This is getting strange. No, scratch that -- it already is strange. So strange that I'm really not sure what to think anymore. Arguably the best and most well-connected baseball reporter in the business (Ken Rosenthal) is standing by his story that the Michael Young trade discussions could culminate in a Rangers-Rockies hook-up as early as Monday, but the beat writers in both Arlington and Denver are either deftly sidestepping or outright refuting the Rosenthal report. And every indication to this point suggests that if the Rangers intend to consummate this deal, they're going to have to eat an enormous chunk of Young's remaining commitment, and receive little of usable value in return.
We've already acknowledged that the enhanced long-term roster/lineup flexibility afforded by a Michael Young trade has a specific value to the Rangers, but, in turn, you're relinquishing (a) short-term depth, (b) the intangible properties that very likely do enhance his value (though to what degree is subject to debate), and (c) contract-subsidizing dollars that progressively diminish the value of a trade to the Rangers. For every extra million dollars kicked in by Texas (provided the value of the trade return doesn't improve), the deal becomes a worse idea for Texas. And if you're so inclined to believe the value-specific bits of what the beat writers are selling us (and filter out the claims that the two teams aren't even talking, which I find especially hard to believe), the Rangers are going to have to kick in $15-20 million (or more), and likely obtain Jose Lopez and/or another spare part for their troubles.
If -- and I repeat, if -- that is the eventual trade that goes down, I'm not going to be particularly fond of it. Eating nearly half of Young's remaining commitment and walking away with nothing to show for it doesn't impart a huge benefit, because depending on the set of contractual numbers you operate from and the amount of money that you predict Texas will kick in, the total savings could end up being only in the $15-20 million range; that's solid, but it also doesn't go nearly as far as it used to. And this somewhat tepid response to this prospective trade configuration comes after donning my cold, emotionless analyst mask; a large part of me feels that the Rangers would, as a whole, prefer to keep Michael Young, and not have to pay him millions of dollars to play elsewhere while receiving only junk in return.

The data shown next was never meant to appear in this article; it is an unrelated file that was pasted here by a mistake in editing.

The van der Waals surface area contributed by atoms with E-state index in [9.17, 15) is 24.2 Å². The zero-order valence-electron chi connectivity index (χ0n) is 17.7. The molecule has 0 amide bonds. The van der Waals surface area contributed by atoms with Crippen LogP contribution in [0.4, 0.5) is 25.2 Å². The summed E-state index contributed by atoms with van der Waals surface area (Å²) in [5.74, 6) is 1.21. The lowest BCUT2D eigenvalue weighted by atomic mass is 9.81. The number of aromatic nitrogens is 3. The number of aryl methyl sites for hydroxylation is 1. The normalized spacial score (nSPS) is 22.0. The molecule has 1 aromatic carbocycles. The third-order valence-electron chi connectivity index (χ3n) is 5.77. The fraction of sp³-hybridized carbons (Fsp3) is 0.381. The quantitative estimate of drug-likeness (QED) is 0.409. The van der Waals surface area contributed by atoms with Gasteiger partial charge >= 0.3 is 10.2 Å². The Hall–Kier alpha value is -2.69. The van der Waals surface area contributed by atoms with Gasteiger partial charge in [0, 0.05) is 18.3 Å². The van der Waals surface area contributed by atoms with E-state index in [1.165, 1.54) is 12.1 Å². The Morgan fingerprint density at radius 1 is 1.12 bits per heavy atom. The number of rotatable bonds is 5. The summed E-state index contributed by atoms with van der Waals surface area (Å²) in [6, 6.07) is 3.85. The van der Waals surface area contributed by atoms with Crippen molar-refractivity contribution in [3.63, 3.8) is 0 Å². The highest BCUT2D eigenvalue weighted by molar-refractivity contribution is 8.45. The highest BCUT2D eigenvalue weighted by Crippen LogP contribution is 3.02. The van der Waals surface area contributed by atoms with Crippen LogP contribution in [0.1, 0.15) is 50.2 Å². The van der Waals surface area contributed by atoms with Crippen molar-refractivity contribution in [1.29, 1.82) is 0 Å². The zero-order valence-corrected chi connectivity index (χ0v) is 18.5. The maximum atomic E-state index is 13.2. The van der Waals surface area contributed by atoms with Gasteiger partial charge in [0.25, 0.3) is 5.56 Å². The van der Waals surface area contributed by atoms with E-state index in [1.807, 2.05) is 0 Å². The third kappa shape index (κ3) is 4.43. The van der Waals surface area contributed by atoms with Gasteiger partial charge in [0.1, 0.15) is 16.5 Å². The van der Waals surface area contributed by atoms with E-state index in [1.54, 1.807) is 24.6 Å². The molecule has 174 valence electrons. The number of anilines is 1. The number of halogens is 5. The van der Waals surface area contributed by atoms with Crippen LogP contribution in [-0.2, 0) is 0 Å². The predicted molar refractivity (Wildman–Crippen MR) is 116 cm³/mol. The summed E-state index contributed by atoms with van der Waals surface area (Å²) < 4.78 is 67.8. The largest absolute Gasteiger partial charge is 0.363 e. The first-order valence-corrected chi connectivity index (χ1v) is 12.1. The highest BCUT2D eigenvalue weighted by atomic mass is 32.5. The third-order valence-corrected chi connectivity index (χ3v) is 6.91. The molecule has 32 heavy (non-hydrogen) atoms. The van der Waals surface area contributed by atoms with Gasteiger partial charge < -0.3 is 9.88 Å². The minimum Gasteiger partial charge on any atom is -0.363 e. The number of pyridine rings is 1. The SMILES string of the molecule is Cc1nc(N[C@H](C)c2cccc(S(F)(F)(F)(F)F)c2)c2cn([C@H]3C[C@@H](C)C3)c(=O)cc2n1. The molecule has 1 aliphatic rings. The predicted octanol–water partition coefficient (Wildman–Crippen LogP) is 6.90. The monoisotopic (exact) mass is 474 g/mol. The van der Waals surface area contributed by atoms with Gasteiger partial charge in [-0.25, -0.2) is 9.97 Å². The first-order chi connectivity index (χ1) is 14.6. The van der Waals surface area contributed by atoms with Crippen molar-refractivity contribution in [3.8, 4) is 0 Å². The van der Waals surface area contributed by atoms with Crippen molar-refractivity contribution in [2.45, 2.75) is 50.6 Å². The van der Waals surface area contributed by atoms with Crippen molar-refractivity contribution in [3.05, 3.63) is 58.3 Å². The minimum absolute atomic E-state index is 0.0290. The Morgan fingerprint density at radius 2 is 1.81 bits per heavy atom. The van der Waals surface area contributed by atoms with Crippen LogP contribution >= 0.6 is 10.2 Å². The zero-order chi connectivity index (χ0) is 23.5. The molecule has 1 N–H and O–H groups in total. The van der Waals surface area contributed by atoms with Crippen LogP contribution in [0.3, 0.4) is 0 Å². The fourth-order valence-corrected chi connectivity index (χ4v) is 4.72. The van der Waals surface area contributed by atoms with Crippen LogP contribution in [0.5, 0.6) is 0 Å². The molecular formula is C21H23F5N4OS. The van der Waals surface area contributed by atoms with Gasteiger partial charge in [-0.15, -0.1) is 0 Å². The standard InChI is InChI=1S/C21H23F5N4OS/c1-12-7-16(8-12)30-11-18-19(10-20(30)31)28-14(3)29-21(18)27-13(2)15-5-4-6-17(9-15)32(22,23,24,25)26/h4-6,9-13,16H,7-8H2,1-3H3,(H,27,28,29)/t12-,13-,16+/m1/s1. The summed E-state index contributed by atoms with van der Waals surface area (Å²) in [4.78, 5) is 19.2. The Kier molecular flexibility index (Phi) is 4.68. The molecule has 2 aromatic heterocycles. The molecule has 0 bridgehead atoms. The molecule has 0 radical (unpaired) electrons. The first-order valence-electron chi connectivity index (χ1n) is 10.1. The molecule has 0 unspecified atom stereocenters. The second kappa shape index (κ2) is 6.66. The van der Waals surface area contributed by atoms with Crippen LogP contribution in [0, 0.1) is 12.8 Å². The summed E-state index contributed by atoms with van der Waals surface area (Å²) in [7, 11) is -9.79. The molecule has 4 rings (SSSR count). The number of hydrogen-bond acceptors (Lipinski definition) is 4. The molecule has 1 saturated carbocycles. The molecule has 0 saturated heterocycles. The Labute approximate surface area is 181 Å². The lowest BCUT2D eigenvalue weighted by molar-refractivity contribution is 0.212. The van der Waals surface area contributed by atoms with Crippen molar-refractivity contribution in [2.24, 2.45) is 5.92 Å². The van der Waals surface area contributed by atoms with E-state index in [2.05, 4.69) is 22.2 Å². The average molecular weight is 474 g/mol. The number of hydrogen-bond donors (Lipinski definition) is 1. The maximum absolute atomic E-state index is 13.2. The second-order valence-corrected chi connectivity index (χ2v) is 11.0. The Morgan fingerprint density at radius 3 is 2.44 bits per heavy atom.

So, why then? Why would Texas make this trade? Is this really as simple as the preceding paragraphs make it out to be? Or is there a compelling force that is pushing the Rangers to make a trade that I suspect they rather would not make if they could help it, all things being considered?
Media types, fans, and bloggers alike tend to tip-toe around the words "demand" and "trade" -- or at least strive to ensure they're not in close proximity to one another -- where Young is concerned, because it's evocative of a certain nasty four-day period during the middle of January two years ago, and because it's a good way to end up being labeled as overtly presumptious and unfair to Young, given that he vacated third base for the sake of Adrian Beltre with minimal outward fuss ... but the little signs are beginning to add up:
● "The Rangers, though, might be reaching a point of no return with Young, who publicly has said he does not want to be traded, but privately has told the club he is unhappy with his reduced role, sources say." (Ken Rosenthal, FOXSports.com)
● "[...] the thought that Young has cooled on his new role with the Rangers in 2011 might be accurate. That's a concern for club officials, especially with the first full-squad, spring-training workout set for Feb. 20." (Jeff Wilson, Fort Worth Star-Telegram)
● Michael Young: "I'm still doing the exact same work because I don't consider myself a DH. I consider myself a baseball player. And everything I wanted to work on before this happened I've still been working on. This isn't something I think I'm going to be doing permanently. [...] I'm not going to let something like this get in the way of where I want to be as a player when my career ends. That's what I try to focus on. I still consider myself to be able to make a big impact on both sides of the ball." (Jon Machota, SportsDayDFW.com)
And, of course, the trade possibilities we're presently talking about. Something just doesn't feel right about this. If this ultimately ends up as an exchange of Young and $20 million for Jose Lopez, you're going to have a difficult time convincing me that Young wasn't the impetus in some form or fashion -- either by indicating that his dissatisfaction with a reduced playing-time arrangement in Texas would be a recurring thorn in the organization's side (and, one would think, abating whatever value is generated by his intangible qualities), or by coming right out and communicating to the team that he wants to play in the field every day, even if that requires being in the employ of another major league team.
I don't profess to have this all figured out (yet), but I do have to think that there is something more to this than what meets the eye.